Pieces about the rising cost of living and how to combat them have become very common recently (iMoney has a few stories on that, too). Writers and reporters agree that it was indeed the hottest topic as we transitioned from 2013 to 2014. After all, nothing sells better than bad news.
I infer from most of these reports a broadly held sense of foreboding as we usher in the New Year. There doesn’t seem to be a sign to indicate that this year will be better. In fact, all signs lead us to believe that 2014 is going to be bleak, at least financially.
However, can we put the blame solely on the government’s efforts to rationalise subsidies? What will reducing gross development spending and containing the fiscal deficit at 3.5% of gross domestic product (GDP) mean to us, as consumers and the rakyat?
Yes, certain things could have been done better in the last few years to avoid this sticky situation we find ourselves in right now. As far as current economic policy is concerned, there will always be three schools of people – those who are against it, those who are for it, and those who are just indifferent towards it.
However, we can emerge as a victor in this financially turbulent time by taking an introspective look at our lifestyle.
While most people blame the government for reducing subsidies and increasing prices of various items, they forget that the rise in their expenses is also due to the changes in their lifestyles.
I remember when I graduated from university and landed my first job, my salary was a meagre RM1,600. The idea of surviving on RM1,600 a month now is unimaginable. I have no recollection of how I achieved that then.
A few years later, into my second job, I was earning twice of what I used to earn. But despite that, I still found myself living from pay cheque to pay cheque. In fact things were worse, as I had acquired two credit cards (and a lot of merchandise) by then.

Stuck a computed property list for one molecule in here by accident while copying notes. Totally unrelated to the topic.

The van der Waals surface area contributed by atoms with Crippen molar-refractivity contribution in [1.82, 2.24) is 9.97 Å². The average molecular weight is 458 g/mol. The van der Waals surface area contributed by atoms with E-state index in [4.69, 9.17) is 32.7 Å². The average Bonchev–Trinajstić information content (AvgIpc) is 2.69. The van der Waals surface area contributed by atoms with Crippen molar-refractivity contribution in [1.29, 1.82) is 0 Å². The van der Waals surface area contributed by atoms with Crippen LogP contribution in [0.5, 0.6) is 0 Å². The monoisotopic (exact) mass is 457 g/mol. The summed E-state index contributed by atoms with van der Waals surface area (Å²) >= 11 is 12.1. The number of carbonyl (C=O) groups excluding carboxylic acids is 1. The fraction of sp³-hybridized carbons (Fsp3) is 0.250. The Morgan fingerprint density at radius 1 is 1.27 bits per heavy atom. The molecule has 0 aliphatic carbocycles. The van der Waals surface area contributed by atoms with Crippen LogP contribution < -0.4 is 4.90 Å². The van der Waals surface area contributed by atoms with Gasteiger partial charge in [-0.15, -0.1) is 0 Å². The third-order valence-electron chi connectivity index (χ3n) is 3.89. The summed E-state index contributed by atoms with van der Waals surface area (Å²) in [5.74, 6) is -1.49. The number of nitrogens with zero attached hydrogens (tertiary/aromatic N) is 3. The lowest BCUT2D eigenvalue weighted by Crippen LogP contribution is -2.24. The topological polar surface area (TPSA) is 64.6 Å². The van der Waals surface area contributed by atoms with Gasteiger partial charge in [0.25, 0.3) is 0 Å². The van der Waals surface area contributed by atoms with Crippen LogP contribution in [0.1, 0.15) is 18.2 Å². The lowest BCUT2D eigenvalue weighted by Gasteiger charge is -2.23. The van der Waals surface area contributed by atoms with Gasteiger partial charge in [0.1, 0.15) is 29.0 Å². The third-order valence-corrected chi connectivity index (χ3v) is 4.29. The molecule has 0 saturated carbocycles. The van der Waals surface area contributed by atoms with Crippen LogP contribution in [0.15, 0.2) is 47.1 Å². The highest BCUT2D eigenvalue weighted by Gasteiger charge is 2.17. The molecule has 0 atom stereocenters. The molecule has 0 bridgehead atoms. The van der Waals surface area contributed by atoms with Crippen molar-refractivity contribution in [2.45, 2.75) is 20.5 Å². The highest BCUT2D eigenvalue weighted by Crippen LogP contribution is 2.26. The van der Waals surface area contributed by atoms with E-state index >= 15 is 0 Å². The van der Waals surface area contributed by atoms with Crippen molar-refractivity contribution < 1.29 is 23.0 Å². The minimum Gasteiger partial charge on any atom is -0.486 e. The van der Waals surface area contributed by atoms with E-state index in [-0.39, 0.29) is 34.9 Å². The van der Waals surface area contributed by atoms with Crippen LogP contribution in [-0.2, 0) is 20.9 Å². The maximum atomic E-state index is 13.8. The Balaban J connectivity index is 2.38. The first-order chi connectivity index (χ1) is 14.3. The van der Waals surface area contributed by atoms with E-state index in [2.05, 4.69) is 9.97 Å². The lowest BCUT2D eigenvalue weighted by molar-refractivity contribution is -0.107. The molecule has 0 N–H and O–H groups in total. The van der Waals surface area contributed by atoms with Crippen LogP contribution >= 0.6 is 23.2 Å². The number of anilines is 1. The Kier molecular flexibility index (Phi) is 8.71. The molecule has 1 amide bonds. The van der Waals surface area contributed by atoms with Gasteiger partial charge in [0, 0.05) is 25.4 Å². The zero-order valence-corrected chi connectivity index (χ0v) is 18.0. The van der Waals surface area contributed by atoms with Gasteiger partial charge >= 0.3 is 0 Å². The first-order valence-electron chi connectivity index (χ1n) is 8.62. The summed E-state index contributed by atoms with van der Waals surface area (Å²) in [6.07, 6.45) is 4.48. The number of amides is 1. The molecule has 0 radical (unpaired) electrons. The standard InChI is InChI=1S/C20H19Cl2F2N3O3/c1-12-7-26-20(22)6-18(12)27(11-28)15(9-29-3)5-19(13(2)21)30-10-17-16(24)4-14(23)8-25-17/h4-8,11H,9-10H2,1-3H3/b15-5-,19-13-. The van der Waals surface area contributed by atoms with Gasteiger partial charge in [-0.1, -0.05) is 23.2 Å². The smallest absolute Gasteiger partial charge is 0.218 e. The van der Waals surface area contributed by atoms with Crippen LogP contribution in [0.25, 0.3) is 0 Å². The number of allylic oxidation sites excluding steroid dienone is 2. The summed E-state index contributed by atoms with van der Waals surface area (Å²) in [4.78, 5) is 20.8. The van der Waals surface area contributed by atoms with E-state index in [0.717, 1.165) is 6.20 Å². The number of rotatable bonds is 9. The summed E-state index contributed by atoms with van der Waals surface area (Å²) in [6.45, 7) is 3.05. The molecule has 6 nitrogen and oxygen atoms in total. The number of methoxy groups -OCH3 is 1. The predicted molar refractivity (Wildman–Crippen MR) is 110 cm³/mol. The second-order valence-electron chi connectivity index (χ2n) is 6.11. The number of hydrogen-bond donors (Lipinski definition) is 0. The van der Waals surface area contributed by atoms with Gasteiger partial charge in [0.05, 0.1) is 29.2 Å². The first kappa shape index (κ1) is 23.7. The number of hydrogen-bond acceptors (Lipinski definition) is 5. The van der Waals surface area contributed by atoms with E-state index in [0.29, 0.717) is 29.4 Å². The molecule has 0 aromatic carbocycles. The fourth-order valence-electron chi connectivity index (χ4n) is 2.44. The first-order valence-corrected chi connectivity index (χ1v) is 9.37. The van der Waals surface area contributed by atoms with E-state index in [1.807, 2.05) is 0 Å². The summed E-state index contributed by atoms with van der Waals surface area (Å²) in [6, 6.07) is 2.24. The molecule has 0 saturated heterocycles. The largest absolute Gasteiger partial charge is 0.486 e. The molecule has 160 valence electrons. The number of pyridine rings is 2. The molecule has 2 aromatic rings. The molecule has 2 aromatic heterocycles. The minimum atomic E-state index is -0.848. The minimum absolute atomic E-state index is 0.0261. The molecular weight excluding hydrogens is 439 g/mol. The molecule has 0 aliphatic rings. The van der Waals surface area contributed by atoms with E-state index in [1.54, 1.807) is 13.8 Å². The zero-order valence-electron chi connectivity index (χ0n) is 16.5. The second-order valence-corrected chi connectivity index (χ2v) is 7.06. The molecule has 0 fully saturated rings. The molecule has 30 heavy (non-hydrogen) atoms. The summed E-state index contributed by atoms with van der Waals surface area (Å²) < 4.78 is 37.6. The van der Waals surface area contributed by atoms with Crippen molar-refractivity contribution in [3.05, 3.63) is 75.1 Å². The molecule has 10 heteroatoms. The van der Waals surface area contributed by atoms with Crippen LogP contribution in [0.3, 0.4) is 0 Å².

I found myself wondering why doubling my salary did nothing to improve my financial situation. To make matters worse, I was even further in debt than before.
Enter “lifestyle inflation”.
Life inflation happens when we raise our standard of living following an increase in income. For example, when I was earning RM1,600 a month, my idea of eating out was dinner at the trusted roadside mamak near my apartment. Today, my idea of eating out during special occasions involves people judging each other on the usage of utensils for the right course.
The concept of eating out has changed dramatically in the past 10 years. Not only are we eating out more often, but have also upgraded to swankier restaurants over the years.
Before you think life inflation is a bad thing that should be avoided at all cost, let me assure you that it is not necessarily bad. After all, to improve our standard of living is the reason we work so hard.
At times, lifestyle inflation is unavoidable. For example, getting a promotion may require you to change the way you dress to work which translates to additional spending on your attire. As we get older and start a family, we may even need to buy or rent a bigger house and buy a bigger car to accommodate our growing family.
The better solution then is not to avoid lifestyle inflation but learning to manage it better. To manage lifestyle inflation means you can still get a brand new car, but ensure you can commit to it financially in a sustainable way. Saving up to afford the down payment on a new home is only half the battle. Can you afford to make the monthly repayments with your monthly income?
Prudence is the key word here. Being prudent means living within one’s means. Control the urge to splurge that is spawned by the abundance of malls, credit cards and online retailers. Also, don’t upgrade your lifestyle immediately after a big increment in income. Give yourself time to identify the things you can afford on a sustainable basis.
Once we understand what life inflation is, and how to combat it, we will be able to take control of our finances better. If your New Year’s resolution is similar to mine – which is to save a set amount of money, the chances of you achieving that is higher with better control of your finances.
Here’s to a prosperous New Year to you, and I look forward to sharing more financial news and tips with you in 2014.